GA Voice - - Georgianews -

When walk­ing through the park­ing lot on the way into Uni­tar­ian Univer­sal­ist Con­gre­ga­tion of At­lanta, you’re quickly alerted to the fact that they do things a lit­tle dif­fer­ently. The “Flam­boy­ant Min­is­ter Park­ing” sign in one of the spots is a dead give­away.

Upon en­ter­ing the lobby, you’re greeted by seven-foot tall signs with mes­sages like “No one left out” and “Who­ever you are, what­ever path you are on, you are wel­come here.”

“When you walk in, there’s nothing in here that would typ­i­cally push out folks, es­pe­cially those in the LGBT com­mu­nity,” says Chris­tian Zsilavetz, ex­ec­u­tive direc­tor of Pride School, a K-12 school for LGBT ed­u­ca­tors, stu­dents and fam­i­lies.

That’s one of the rea­sons that, after two years of plan­ning, hus­tling, con­nect­ing, fundrais­ing and more, Zsilavetz chose UUCA as the first home for Pride School, the first of its kind in the South. And Zsilavetz and all those fam­i­lies and ed­u­ca­tors he’s got­ten to know are count­ing down the fi­nal days un­til the first day of Pride School.

‘Fam­i­lies are com­ing from all over the place’

For Zsilavetz, a trans­gen­der ed­u­ca­tor, Pride School is per­sonal. He came up with the idea in March 2014 while work­ing at a small pri­vate school. He re­al­ized that even though he had tran­si­tioned eight years prior to that, he was not out to fam­i­lies and most of the staff.

“I re­al­ized that it was in­hibit­ing my abil­ity to be the best ed­u­ca­tor I could be be­cause I could not be au­then­tic on the job and be the best ed­u­ca­tor,” he said at the time to Ge­or­gia Voice, the first me­dia out­let to re­port on Pride School.

He cur­rently has four stu­dents signed up to start school next month with a goal to start the school year with seven—they’re hop­ing to open on Au­gust 8 to fol­low the Dekalb County school cal­en­dar.

“We may back the start date up a few Pride School ex­ec­u­tive direc­tor Chris­tian Zsilavetz hopes to start the school year on Au­gust 8. (Photo by Pa­trick Saun­ders) weeks to con­tinue to get ev­ery­thing in align­ment, but we as a com­mu­nity have al­ready been to­gether build­ing the com­mu­nity in the last two years,” Zsilavetz says. “Fam­i­lies are com­ing from all over the place—Al­pharetta, we’ve got some­body in Vin­ings, we’ve been talk­ing to some­one in Wood­stock.”

The cur­rent four stu­dents range from 13 to 16 years of age, but they also have a 10-year-old part-timer and they have a 17-year-old they want to bring on board. The $13,500 tu­ition can be a hur­dle for some, but some stu­dents are on par­tial tu­ition and some are do­ing vol­un­teer work.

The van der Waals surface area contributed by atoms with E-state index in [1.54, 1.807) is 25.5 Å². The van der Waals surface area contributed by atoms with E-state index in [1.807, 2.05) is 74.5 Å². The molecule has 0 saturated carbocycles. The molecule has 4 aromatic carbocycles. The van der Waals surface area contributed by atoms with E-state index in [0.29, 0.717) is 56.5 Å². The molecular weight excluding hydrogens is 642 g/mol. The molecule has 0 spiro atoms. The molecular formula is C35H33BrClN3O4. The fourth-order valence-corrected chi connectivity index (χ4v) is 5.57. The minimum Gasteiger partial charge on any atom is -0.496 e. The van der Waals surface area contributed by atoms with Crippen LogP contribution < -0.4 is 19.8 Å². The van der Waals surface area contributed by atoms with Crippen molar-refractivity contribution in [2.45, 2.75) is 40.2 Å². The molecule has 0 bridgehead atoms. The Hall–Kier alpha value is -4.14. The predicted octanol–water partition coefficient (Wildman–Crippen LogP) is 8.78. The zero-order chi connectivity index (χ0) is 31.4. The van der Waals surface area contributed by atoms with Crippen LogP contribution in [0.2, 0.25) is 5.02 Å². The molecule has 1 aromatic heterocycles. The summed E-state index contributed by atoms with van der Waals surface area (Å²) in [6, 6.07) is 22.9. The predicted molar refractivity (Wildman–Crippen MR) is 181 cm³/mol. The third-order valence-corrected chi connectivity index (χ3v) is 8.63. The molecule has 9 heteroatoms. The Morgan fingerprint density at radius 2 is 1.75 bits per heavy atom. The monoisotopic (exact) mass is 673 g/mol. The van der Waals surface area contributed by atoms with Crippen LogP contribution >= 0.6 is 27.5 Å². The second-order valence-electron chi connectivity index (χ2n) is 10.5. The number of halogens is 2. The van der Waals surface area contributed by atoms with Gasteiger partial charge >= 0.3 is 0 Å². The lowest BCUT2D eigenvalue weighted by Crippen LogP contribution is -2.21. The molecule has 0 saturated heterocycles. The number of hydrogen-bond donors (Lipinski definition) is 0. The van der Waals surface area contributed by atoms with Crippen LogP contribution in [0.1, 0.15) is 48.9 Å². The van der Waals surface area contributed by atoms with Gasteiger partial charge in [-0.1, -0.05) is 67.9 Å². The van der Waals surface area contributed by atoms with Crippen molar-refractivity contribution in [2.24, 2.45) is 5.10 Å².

“The amount of tu­ition that peo­ple are pay­ing is vary­ing be­cause we re­ally want to make this accessible,” he says. ”We also have rolling ad­mis­sions, which is re­ally nice, es­pe­cially for once you start school and you re­al­ize things ar- en’t work­ing well, we can be some­one’s backup plan. That’s one of the rea­sons we ex­ist.”

Fundraiser sched­uled for July 30

Luck­ily for Zsilavetz and the fam­i­lies and ed­u­ca­tors at Pride School, they got their first choice of lo­ca­tions in UUCA. The North Druid Hills area church has in­cu­bated three other schools in re­cent years, each of which branched out and now have their own fa­cil­i­ties around town. Plus the lo­ca­tion had to be LGBT-friendly and UUCA had that in spades.

“They have a huge al­lied com­mu­nity, a huge pres­ence at Pride,” Zsilavetz says. “They’re re­ally about so­cial jus­tice, which I think is un­usual for a lot of faith com­mu­ni­ties.”

Pride School is rent­ing out three rooms to­tal­ing 1500 square feet, which Zsilavetz says is more than enough room for 10 to 15 stu­dents. And the

Pride School At­lanta Fam­ily Fes­ti­val Fundraiser

Sat­ur­day, July 30 from 12 p.m. - 8 p.m. Uni­tar­ian Univer­sal­ist Con­gre­ga­tion of At­lanta 1597 Frontage Road, NE At­lanta, GA 30329 events/1296909553660520


ameni­ties were hard to pass up, in­clud­ing a key­coded door, a fenced-in playground that’s wheel­chair accessible, a large pa­tio, a vegetable gar­den and a but­ter­fly gar­den. The school will use the rooms dur­ing the day on week­days while the church will use them for var­i­ous func­tions on nights and week­ends. “So we pay very lit­tle rent for the use of this space know­ing that we were shar­ing the space,” he says. “And we knew as a fledg­ling school, that was how we needed to start.”

The fact that he’s got­ten to that point— start­ing—is a fact that Zsilavetz calls “ab­so­lutely fright­en­ing.”

“I’ve been around peo­ple in my life who have a great idea, and it’s a great idea for five min­utes, and then they move on be­cause they re­al­ize that 350 other peo­ple have al­ready done the same thing,” he says. “To be here two years later, and go­ing, ‘Wow, we’re still do­ing this,’ is re­ally some­thing else.”

But to get where they need to be, they need to keep rais­ing money. They just got their 501(c)3 sta­tus, they are ac­tively seek­ing grants and have a big fundraiser com­ing up on July 30 at the school.

As the school’s sta­tus has grown, Zsilavetz oc­ca­sion­ally fields ques­tions about the need for a school for LGBT stu­dents, ed­u­ca­tors and fam­i­lies. He di­rects the an­swer at the par­ents of LGBT kids.

“There’s a dif­fer­ence be­tween be­ing openly af­firm­ing and act­ing as if ev­ery­body has a great time with your kid be­ing gay or gen­der di­verse. We know that ev­ery par­ent strug­gles. All of our par­ents have strug­gled. And if you hang out with peo­ple who get it, then you’ll get it faster. You can be up­set about it for the next 50 years but we can take care of your kid in the mean­time.”

July 22, 2016

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